Elizabeth was sleeping, it was five am. She looked peaceful lying in their bed. He found his shirt, his shoes and slipped out. He hated lying to her.
The shooting range was empty.
"Hey buddy, you're early."
"Usual set up?"
He looked down the range to the target behind the lines etched in the concrete floor. He took a breath and fired. Fired again and again. Three bullets perfectly centered. He didn't need to look. He'd made that shot more times than he could remember. Bullets follow physical rules. Inertia, velocity, gravity…. these were concepts he understood, absolutes.
It wasn't his nature to panic. He had always been steady. FBI training taught him to be calm and analytical, to embrace the rules he found comfort in. The rules made you safe. Peter Burke, youngest agent to lead up the White Collar Division. Success story. His father told him he could do anything, be anything. He missed him.
Ally, friend, husband and protector, roles that fit him like a glove. They all felt foreign to him now. What would his father think of him now? Lying to his wife, letting down his team, putting Neal's freedom at risk. The young conman had placed his future in his hands, hands that now wouldn't stop shaking.
If Caffrey had stayed in the van like he told him, Dianna would be dead. If Caffrey had played by the rule they wouldn't have gotten Elizabeth back alive. He wasn't Neal Caffrey, but he wasn't Peter Burke either now... Maybe Neal was right. He didn't dare look at him, for fear of seeing the loathing in his eyes he must surely feel for him.
In the scramble of his brain, his father's voice was faint. His palms began to sweat and he felt his chest tighten.
"Hey buddy. You OK?"
"Gonna get a smoke, need anything before I go?"
He needed to re establish control. Fight this.
"Yeah, move the target out farther."
A brand new target was placed at the extreme end of the range. He lined up the shot, gripping the automatic in both hands, arms straight, knees bent, aim centered. He fired. This time he looked. He couldn't take his eyes away. A crimson stain was spreading outward from the canvas target's core. The smell of blood filled the room as the crimson spread across the floor toward him. Panic mixed with disbelief and horror. He was swallowed in a wash of fear, unable to move to think. This couldn't be real.
"Hey fella," the night duty guard approached the shaken agent.
Peter jumped as if he'd seen a ghost. His face white and waxen, he slumped against the counter.
"If you're going to hurl..."
He stared past the man at some distant destination.
"If you're going to be sick..."
He closed his eyes for a moment, fell to his knees and retched.
Dr. Sullivan suggested a mild tranquilizer during the worst of the panic attacks. The shakes were really bad then. But, he preferred his pharmaceuticals bottled. He poured a glass of wine and stepped out onto the balcony. The sky was overcast and the Merlot helped brace him against the chilly night air. He was lonely. Mozzie had become invisible. He hated the look of pity in June's eyes and well Sarah, that was done before it could get started. He was an outsider. It wasn't the absolute condemnation he faced earlier, but it hurt. He closed his eyes.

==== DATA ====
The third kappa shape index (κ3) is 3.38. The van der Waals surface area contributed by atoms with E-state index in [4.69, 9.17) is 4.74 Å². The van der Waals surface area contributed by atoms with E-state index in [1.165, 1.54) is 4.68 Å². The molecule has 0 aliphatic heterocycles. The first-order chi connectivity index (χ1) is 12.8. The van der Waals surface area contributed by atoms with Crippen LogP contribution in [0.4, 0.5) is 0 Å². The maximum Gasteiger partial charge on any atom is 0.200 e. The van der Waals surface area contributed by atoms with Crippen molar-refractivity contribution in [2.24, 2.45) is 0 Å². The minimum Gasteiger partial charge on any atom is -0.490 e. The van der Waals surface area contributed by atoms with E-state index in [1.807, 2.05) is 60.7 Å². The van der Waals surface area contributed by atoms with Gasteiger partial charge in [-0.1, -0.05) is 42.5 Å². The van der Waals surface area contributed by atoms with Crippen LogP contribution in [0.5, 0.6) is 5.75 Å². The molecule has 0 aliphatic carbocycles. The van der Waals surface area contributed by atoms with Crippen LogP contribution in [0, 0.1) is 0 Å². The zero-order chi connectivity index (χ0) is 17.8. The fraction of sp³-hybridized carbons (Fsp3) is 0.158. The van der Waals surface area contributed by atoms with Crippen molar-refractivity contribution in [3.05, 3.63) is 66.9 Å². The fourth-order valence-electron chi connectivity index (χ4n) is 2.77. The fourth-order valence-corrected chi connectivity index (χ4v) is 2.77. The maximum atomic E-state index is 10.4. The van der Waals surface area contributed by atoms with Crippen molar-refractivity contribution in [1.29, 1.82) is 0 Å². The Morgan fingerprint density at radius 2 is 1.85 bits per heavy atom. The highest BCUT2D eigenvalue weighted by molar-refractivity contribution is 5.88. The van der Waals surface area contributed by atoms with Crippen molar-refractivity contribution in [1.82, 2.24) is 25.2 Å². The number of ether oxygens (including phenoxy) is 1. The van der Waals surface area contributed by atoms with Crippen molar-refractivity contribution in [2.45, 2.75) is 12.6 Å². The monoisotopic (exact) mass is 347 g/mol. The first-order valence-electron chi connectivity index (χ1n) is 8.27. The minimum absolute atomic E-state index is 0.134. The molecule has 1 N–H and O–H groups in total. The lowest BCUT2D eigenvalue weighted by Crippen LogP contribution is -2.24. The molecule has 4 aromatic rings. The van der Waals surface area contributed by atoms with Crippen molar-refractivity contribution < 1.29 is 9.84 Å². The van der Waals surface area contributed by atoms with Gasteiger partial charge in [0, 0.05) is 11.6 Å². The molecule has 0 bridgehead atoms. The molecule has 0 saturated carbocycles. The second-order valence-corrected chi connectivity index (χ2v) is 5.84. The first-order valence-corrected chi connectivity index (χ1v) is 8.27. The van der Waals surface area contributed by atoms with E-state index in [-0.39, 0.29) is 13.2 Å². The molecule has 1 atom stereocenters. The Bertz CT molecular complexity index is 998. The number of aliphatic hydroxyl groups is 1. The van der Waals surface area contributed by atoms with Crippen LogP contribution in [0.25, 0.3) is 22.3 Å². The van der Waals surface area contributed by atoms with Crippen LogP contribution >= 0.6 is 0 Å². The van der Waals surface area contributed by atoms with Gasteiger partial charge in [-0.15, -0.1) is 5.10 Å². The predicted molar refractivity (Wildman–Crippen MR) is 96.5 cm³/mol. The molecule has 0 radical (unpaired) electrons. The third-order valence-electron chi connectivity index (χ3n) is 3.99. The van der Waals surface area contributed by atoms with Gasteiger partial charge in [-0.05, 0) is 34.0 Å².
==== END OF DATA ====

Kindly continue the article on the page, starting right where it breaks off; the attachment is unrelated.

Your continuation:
He'd saved Dianna, brought Elizabeth home, wasn't that expiation enough for his crimes. What did he have to do to convince Peter? How many more acts of reparation would it take? He wanted to stay on the path he'd chosen. He needed Peter. Dammit, he needed Peter to help him. It shattered him to think his friend had given up on him and no amount of pharmaceuticals could change that.
His cell phone buzzed. It was Elizabeth.
"Elizabeth Burke called last night. She wants me to talk to Peter."
"How did that make you feel?"
"Hopeful. Ever since I cashed in my crazy ticket, Peter's been avoiding me. Can't say I blame him."
"You think you went crazy?"
"Don't you? I don't even remember hitting Peter."
"You killed a man. How should you have felt?"
"Not good about it."
"You didn't look so good when I saw you."
"I get that you don't judge people, that it's part of the process. And God knows I've had just about as much judging as I can take these past months, but I blew a man's brains out and it was a rush. Not exactly a recipe for mental health."
"Like father like son?" she asked.
"It was your comparison."
"But you felt it fit."
"Until all of this, I would have said I was nothing like my old man. He had big plans for me. He wanted to mold me into a carbon copy of him."
"Is that why you left?"
"And never looked back. I became a master of evasion. I got really good at hiding, getting away."
"You got away, but did you get free?"